The survey enables a detailed comparison of US and UK drug users, who share common ground such as high alcohol use (over 95% in both cases) but differ in other ways. For example, UK respondents are twice as likely to have used MDMA in the last year (54%) or cocaine (42%)—compared with 27% and 20% respectively in the US. But US drug users are twice as likely to take heroin (2.5% in the last year) or meth (2.1%), with the UK figures at 1.1% and 0.8%. Contact with cops and doctors also turns out very differently for drug users on either side of the pond. Fortunately amid this barrage of new data, some of the most fascinating findings have been condensed into a short animated video:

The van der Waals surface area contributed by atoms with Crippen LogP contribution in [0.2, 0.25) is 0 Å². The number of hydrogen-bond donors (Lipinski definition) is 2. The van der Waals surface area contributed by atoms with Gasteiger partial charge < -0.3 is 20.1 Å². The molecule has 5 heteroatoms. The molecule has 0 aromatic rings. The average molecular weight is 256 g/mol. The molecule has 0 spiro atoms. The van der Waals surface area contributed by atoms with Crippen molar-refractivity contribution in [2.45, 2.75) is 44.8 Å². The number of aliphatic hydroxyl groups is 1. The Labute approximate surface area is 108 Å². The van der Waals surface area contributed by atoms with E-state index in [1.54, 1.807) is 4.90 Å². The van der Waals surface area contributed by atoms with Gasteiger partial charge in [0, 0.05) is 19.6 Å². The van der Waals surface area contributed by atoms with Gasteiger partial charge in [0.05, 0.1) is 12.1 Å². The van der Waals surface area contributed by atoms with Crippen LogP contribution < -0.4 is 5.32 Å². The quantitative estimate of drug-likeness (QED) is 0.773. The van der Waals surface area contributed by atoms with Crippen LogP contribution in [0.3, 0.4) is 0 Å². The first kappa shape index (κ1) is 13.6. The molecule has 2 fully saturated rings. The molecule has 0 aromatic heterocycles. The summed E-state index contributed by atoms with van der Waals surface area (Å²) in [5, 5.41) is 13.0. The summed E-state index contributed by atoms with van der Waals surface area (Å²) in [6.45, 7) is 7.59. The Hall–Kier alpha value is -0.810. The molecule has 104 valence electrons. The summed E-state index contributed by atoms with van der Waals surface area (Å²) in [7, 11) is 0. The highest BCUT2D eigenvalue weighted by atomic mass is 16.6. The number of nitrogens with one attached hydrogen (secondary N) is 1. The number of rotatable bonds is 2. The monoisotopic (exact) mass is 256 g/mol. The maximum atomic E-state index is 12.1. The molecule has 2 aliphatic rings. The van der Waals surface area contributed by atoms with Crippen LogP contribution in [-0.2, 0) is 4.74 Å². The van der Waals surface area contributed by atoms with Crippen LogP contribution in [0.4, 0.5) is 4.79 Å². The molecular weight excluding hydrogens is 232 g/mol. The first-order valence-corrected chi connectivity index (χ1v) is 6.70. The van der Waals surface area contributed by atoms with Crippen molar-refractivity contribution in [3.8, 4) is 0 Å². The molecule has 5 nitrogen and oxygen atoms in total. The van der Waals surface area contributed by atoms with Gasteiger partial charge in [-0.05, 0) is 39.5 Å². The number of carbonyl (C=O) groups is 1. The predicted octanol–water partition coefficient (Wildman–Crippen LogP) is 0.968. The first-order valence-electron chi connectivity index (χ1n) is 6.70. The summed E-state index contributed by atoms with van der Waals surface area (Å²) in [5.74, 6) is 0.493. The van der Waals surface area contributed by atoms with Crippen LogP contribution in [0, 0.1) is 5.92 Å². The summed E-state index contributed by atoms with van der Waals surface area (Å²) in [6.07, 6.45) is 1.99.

The US is far from the only country with a prescription drug problem. Drug-addicted youths in India are turning to nursing homes to supply them with their fix. One opiate painkiller called Pentozocine, is particularly sought-after. It costs nursing homes just six Rupees per injected dose to buy Pentozocine in bulk from wholesalers; it's commonly prescribed by doctors to patients who have had surgery. But somehow the drug often winds up being sold to addicts at 50 Rupees (about $1) per injection. Police in Andhra Pradesh state suspect that addicted youths have befriended nursing home staff as other supply routes dry up; most medical retail stores in the area refuse to sell the drug because they're closely watched by police and undergo monthly inspections by the drug control department. “We collect the details of Pentozocin drug sales from the traders every month and keep vigil on the buyers who purchase in bulk quantity,” says T. Ravi Kumar, Assistant Director of the Drug Control Administration. Nursing homes remain far less regulated.